And frankly, the whole thing's pretty fun. Certainly not the content I expected from the title, but just as comically bad as I thought it would be. The movie is unrelentingly silly, the Act III sister has full-on Marilyn Quayle hair, and the look on the father's face when he dies had me rolling. The movie's all right and I recommend it for a laugh.

There is no visible copyright notice on my copy and I can't find any record of the movie on copyright.gov, so I've added an MPEG2 copy of the film to archive.org here.

024. The Bloody Brood (1959)
Director: Julian Roffman
Writers: Anne Howard Bailey, Ben Kerner, Elwood Ullman, and Des Hardman
From: Chilling

Two beatniks decide to murder a messenger boy for the thrill of watching someone die. The boy's brother starts exploring the beatniks' world of drugs and crime in search of his brother's killers.

A tightly-made little piece of beatnik exploitation that I wouldn't have minded being a bit longer. This is a nice companion piece to Roger Corman's A Bucket of Blood, also from the same year, just for the competing visions of beatniks they present. Corman's offered a bunch of stoned, navel-gazing hipsters too stupid to notice what was in front of them. This presents a group of would-be mafia goons using the thinnest pretense of philosophy to justify their criminal activity.

The plot isn't much to speak of—the movie, at 69 minutes, very literally is little to speak of. Nico and Freddy watch a man die at a bar and decide they want to see it again. A messenger boy happens to show up just at that moment and they feed him a hamburger laced with ground glass. As he's dying, the victim calls his brother while Nico and Freddy watch. The rest of the movie is the brother trying to solve the crime the police can't.

After that the movie follows the standard mystery formula, possibly made more obvious by Nico being played by Peter Falk. Even though he's the villain, all these little Columbo moments pop up when he's trying to sort out who the brother is and why he's trying to talk to him. Falk was good, even back then. He's easily the best actor in the movie so it's fun to watch him ham it up a bit.

Otherwise, the movie's all right. Like I said, I'd have been fine with it being longer, with there being a little more threat facing the brother as he investigates the murder, more of a sense of Nico closing in on him as he closes in on Nico. As it is, a quick, to-the-point, competently made little flick.

This is in the public domain and an MPEG2 version of it can be downloaded from archive.org.

Friday, December 18, 2015

021. Day of the Panther and 022. Don't Look in the Basement

Jump to Don't Look in the Basement (1973)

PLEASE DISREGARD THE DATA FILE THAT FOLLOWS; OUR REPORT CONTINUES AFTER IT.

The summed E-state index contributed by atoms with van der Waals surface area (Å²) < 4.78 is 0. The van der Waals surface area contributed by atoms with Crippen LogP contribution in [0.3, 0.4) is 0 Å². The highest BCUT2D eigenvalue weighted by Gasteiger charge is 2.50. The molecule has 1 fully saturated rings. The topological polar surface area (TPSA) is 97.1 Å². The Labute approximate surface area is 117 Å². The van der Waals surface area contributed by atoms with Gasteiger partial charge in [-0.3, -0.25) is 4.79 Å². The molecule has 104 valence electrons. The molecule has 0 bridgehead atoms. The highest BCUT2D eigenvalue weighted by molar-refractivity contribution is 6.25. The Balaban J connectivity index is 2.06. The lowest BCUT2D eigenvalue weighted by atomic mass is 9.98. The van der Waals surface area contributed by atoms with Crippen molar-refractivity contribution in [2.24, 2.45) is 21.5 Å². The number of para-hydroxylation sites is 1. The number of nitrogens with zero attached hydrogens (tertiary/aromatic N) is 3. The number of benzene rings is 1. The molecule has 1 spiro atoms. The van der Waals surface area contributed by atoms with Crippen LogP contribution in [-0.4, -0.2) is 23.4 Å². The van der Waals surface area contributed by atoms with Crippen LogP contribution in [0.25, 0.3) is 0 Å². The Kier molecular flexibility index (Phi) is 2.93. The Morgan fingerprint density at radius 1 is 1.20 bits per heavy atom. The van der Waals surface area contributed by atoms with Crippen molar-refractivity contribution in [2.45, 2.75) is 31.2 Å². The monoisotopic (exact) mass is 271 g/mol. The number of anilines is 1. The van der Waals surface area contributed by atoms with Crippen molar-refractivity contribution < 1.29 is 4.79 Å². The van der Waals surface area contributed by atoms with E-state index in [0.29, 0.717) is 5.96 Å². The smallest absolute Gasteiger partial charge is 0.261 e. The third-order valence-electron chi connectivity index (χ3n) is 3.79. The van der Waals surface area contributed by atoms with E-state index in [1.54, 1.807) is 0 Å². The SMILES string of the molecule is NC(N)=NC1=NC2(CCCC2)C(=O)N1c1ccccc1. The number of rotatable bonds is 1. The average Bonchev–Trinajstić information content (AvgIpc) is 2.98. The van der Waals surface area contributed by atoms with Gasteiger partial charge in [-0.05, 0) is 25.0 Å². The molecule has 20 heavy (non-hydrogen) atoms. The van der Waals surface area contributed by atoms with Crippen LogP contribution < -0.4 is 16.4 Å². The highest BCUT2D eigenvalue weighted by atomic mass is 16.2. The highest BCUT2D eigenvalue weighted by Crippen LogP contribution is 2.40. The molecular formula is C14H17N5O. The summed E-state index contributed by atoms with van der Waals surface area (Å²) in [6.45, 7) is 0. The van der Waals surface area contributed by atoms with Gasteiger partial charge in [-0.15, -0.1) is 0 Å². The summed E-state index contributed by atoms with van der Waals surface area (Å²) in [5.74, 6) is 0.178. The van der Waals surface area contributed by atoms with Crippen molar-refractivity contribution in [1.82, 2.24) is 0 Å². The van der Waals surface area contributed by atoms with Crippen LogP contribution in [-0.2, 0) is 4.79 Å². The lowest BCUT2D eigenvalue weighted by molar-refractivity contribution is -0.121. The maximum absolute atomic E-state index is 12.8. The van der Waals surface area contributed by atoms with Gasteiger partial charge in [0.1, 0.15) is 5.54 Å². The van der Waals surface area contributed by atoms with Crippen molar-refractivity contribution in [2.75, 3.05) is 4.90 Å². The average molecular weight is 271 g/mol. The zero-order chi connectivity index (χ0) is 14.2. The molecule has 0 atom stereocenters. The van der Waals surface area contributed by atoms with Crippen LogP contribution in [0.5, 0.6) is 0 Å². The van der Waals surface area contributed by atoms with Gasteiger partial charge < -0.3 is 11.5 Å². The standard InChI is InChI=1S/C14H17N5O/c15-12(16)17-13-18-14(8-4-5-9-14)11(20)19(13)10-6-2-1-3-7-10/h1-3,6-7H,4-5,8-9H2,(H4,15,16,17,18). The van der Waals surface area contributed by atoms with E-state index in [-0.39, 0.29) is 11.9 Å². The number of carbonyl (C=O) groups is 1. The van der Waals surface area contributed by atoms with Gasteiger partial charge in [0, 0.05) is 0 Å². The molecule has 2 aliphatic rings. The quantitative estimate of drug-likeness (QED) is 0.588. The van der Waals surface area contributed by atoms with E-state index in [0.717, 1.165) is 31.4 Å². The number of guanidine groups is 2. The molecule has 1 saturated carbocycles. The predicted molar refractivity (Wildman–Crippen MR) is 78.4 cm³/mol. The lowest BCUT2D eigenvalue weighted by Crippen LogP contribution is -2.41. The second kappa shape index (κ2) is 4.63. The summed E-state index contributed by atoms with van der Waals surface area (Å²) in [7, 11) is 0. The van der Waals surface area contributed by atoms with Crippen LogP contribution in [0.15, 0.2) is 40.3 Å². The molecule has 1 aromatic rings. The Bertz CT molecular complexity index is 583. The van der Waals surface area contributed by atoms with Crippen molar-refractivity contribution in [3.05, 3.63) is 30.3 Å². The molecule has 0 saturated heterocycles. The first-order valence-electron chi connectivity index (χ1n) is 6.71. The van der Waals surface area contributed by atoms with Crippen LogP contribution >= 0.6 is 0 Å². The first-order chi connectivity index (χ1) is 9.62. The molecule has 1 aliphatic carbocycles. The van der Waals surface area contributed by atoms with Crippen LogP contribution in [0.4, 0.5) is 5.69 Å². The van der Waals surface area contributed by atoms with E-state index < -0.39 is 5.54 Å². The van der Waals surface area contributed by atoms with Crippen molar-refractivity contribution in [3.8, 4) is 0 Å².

021. Day of the Panther (1988)
Director: Brian Trenchard-Smith
Writer: Peter West
From: Cult Cinema and Drive-In

Jason Blade, an elite special forces agent trained in a secret form of kung-fu, goes to Perth, Australia to infiltrate the drug syndicate that killed his partner. He has to find enough evidence to lock the boss up for good before the syndicate learns who he really is.

From the start, from the first note of the opening theme, this feels like the most '80's thing from the '80's that ever '80's. After the credits, we cut to two doughy white guys and a gormless woman walking down a hall while the older doughy man narrates. The woman is Linda, the narrator's daughter, and has been training with “a young man called Jason Blade.”

Jason Blade. That is a stupid, stupid name. The kind of name you riff on endlessly, and it serves as a good barometer for the kind of pleasure this movie offers.

Oh, so many pleasures.

The scene passes quickly. Blade and Linda become partners investigating a drug deal in Hong Kong, but their camera with all the evidence gets destroyed. Cut to Perth where Linda has found one of the syndicate's hideouts and tells Blade over the phone that she's going to investigate with or without him.

Of course she goes in alone and has to fight several toughs, but what makes the scene stand out is the entire time she's fighting, the movie keeps cutting back to Blade coming to Perth, literally cutting to his commute. We see him on the plane, disembark, get tailed by some cops, even check in to his hotel. The dichotomy between the fight and his arrival is hilarious. He is, 100%, a lump of hero.

Linda, by the way, is kicking all kinds of ass. Her fight scene against a trio of thugs wearing odd Halloween masks—a pig, a skull, and an old man—is probably the most impressive in the movie. She manages to defeat all three of them (with a bonus “Fresh!” death at 19:20) only to be killed at the last minute by the big boss' #1 henchman which is really disappointing. I wanted to see more of her in the movie, not just watch her become an additional piece of motivation for hero lump.